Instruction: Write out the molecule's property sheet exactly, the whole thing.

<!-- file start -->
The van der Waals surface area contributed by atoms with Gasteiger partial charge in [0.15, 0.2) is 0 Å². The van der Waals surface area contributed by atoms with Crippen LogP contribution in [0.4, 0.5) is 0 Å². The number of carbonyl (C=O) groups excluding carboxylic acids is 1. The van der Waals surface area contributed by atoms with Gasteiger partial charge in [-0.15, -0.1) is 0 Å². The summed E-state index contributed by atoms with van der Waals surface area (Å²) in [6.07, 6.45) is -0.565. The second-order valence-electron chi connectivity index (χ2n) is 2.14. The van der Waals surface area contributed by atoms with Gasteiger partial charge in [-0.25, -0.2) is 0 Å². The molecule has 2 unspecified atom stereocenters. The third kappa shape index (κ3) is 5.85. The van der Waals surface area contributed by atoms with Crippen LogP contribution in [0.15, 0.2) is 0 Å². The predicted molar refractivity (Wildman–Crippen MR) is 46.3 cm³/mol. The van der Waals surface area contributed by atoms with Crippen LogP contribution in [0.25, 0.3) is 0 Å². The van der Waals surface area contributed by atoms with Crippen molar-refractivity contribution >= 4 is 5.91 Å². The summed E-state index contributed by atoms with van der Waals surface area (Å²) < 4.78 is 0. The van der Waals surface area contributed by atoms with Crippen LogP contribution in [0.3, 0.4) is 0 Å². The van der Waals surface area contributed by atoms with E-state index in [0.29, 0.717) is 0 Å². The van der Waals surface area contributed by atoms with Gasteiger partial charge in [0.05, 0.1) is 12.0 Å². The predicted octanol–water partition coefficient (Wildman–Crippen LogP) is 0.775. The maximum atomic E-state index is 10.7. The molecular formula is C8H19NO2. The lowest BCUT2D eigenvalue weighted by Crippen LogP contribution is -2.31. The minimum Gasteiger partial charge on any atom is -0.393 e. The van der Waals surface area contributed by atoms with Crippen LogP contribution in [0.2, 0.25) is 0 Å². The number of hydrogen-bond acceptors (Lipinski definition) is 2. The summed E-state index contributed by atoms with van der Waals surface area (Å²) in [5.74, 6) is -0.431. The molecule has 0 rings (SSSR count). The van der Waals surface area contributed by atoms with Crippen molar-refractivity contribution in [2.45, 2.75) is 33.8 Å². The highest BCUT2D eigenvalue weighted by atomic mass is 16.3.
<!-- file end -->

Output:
The van der Waals surface area contributed by atoms with Gasteiger partial charge in [0.15, 0.2) is 0 Å². The van der Waals surface area contributed by atoms with Crippen LogP contribution in [0.4, 0.5) is 0 Å². The number of carbonyl (C=O) groups excluding carboxylic acids is 1. The van der Waals surface area contributed by atoms with Gasteiger partial charge in [-0.15, -0.1) is 0 Å². The summed E-state index contributed by atoms with van der Waals surface area (Å²) in [6.07, 6.45) is -0.565. The second-order valence-electron chi connectivity index (χ2n) is 2.14. The van der Waals surface area contributed by atoms with Gasteiger partial charge in [-0.25, -0.2) is 0 Å². The molecule has 2 unspecified atom stereocenters. The third kappa shape index (κ3) is 5.85. The van der Waals surface area contributed by atoms with Crippen LogP contribution in [0.15, 0.2) is 0 Å². The predicted molar refractivity (Wildman–Crippen MR) is 46.3 cm³/mol. The van der Waals surface area contributed by atoms with Crippen LogP contribution in [0.25, 0.3) is 0 Å². The van der Waals surface area contributed by atoms with Crippen molar-refractivity contribution >= 4 is 5.91 Å². The summed E-state index contributed by atoms with van der Waals surface area (Å²) < 4.78 is 0. The van der Waals surface area contributed by atoms with Crippen LogP contribution in [0.3, 0.4) is 0 Å². The van der Waals surface area contributed by atoms with E-state index in [0.29, 0.717) is 0 Å². The van der Waals surface area contributed by atoms with Gasteiger partial charge in [0.05, 0.1) is 12.0 Å². The predicted octanol–water partition coefficient (Wildman–Crippen LogP) is 0.775. The maximum atomic E-state index is 10.7. The molecular formula is C8H19NO2. The lowest BCUT2D eigenvalue weighted by Crippen LogP contribution is -2.31. The minimum Gasteiger partial charge on any atom is -0.393 e. The van der Waals surface area contributed by atoms with Crippen LogP contribution in [0.2, 0.25) is 0 Å². The number of hydrogen-bond acceptors (Lipinski definition) is 2. The summed E-state index contributed by atoms with van der Waals surface area (Å²) in [5.74, 6) is -0.431. The molecule has 0 rings (SSSR count). The van der Waals surface area contributed by atoms with Crippen molar-refractivity contribution in [2.45, 2.75) is 33.8 Å². The highest BCUT2D eigenvalue weighted by atomic mass is 16.3.